Autumn Seasonal Sake and Ichinokura Brewery Tasting!

Autumn Seasonal and Ichinokura Brewery Sake Tasting

It’s a ONE-TWO COMBINATION PUNCH this Saturday, as we welcome a special guest from Japan and roll out some great seasonal sake for Fall. FIRST, our Autumn seasonal sake has arrived so we’ll be sampling THREEdifferent “Hiyaoroshi” from three separate sake breweries. SECOND, we have the pleasure of hosting Mr. Enomoto of Ichinokura Sake Brewery. Mr. Enomoto will be at our shop pouring his wonderful sake and answering any questions you might have.

Wow, Autumn seasonal sake and a brewery representative in the house, sounds like all the makings of a great sake tasting this Saturday!

Saturday, November 17, 2012
5:00pm to 8:00pm

Here is the lineup for Saturday.


Wakatake Hiyaoroshi

Aki No Ki-Ippon

Tokubetsu Junmai

Very smooth and alluring medium dry sake with a refreshing fruity aroma of muscat.  Nicely balanced, expansive savory flavors.  Light, smooth and rich type sake from Shizuoka prefecture.      

Wakatake Hiyaoroshi
Tokubetsu Junmai

An elegant sake, smooth and light, from Miyagi prefecture. It begins with savory aromas of rice and fruit harmonized nicely together. It has a well balanced mild flavor with a soft texture and finish. Over the past few years this sake has been the fan favorite at our Hiyaoroshi tastings.

Tokubetsu Junmai

For the first time in our shop all the way from the Northern most prefecture of Hokkaido, we bring you Otokoyama Hiyaoroshi. Crafted using the old school “Kimoto” method, this sake has depth with a nice balance of dryness and acidity. See the article to the right about some friends of ours who recently visited Otokoyama Brewery.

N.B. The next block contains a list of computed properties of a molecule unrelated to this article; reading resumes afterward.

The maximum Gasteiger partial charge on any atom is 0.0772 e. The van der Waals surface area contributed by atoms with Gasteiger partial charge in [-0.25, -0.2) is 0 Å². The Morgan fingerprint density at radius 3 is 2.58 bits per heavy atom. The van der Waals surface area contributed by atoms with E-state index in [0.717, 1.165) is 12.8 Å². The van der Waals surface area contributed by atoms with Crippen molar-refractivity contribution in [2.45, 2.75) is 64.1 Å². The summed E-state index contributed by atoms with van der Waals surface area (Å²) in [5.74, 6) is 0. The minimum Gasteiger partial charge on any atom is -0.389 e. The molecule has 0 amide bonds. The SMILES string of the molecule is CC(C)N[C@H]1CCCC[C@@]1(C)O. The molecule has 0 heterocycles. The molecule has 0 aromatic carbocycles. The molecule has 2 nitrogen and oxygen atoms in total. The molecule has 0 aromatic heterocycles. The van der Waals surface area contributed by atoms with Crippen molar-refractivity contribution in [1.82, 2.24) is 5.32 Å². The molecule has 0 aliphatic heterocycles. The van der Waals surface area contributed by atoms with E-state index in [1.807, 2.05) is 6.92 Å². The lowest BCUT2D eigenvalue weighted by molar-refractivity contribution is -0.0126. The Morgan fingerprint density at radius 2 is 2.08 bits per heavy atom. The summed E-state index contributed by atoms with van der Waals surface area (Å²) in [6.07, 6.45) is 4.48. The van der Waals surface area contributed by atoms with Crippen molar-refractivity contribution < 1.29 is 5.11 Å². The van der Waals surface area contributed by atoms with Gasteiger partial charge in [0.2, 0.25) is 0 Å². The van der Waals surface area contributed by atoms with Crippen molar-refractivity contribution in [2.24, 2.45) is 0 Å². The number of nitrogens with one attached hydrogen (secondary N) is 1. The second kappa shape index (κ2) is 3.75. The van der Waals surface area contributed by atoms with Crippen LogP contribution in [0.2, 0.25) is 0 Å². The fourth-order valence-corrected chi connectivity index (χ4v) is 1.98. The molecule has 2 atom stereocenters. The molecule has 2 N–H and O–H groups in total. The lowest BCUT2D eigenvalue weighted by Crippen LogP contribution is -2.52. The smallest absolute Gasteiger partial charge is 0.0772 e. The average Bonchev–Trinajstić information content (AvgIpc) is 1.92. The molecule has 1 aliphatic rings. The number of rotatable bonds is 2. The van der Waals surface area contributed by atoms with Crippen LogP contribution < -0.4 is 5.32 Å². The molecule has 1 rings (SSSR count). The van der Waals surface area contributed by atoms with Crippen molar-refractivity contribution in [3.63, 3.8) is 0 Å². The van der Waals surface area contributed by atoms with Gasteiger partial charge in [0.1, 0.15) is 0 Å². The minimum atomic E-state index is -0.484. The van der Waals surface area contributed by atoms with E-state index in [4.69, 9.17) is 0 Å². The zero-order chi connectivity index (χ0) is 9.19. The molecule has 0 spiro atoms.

Ichinokura Daiginjo
 ”Heavenly Pine Tree”
Junmai Daiginjo

This flavorful high end Junmai Daiginjo from Ichinokura begins with fruity aromas of apple and kiwi with  a hint of spice. Very well balanced taste with an elegantly acidity and fruity flavor. Unfortunately our distributor is currently out of stock but we’ll have a bottle for sampling nonetheless.

Ichinokura Junmai

This Junmai from Miyagi prefecture starts with aromas of dry grain, streamed rice and a touch of mineral. Light, smooth with a well rounded flavor, this sake is surprisingly refreshing with a dry finish.

Ichinokura Himezen

As sake brewers continue to evolve to keep pace with a more modern palette, we see wonderful new sake emerge like Ichinokura Himezen. Light and smooth with complex aromas, this new age sake has only about half the alcohol of your average sake (only 8%). It has the clean acidic flavor of citrus fruits with a crisp refreshing finish.

So please join us this Saturday for our ONE-TWO COMBINATION PUNCH SAKE TASTING. Try some great seasonal sake and meet Mr. Enomoto of Ichinokura Sake Brewery. Should be a blast!

Malcolm & Nadine Leong
The Sake Shop


Saturday, November 17, 2012
5:00 pm to 8:00 pm

Fall Leaves

What is Hiyaoroshi?
What is Hiyaoroshi sake?  As a standard practice, sake is normally pasteurized twice, once after pressing and once more before bottling.  Hiyaoroshi refers to sake that has been pasteurized only ONCE after pressing and is released in the Fall.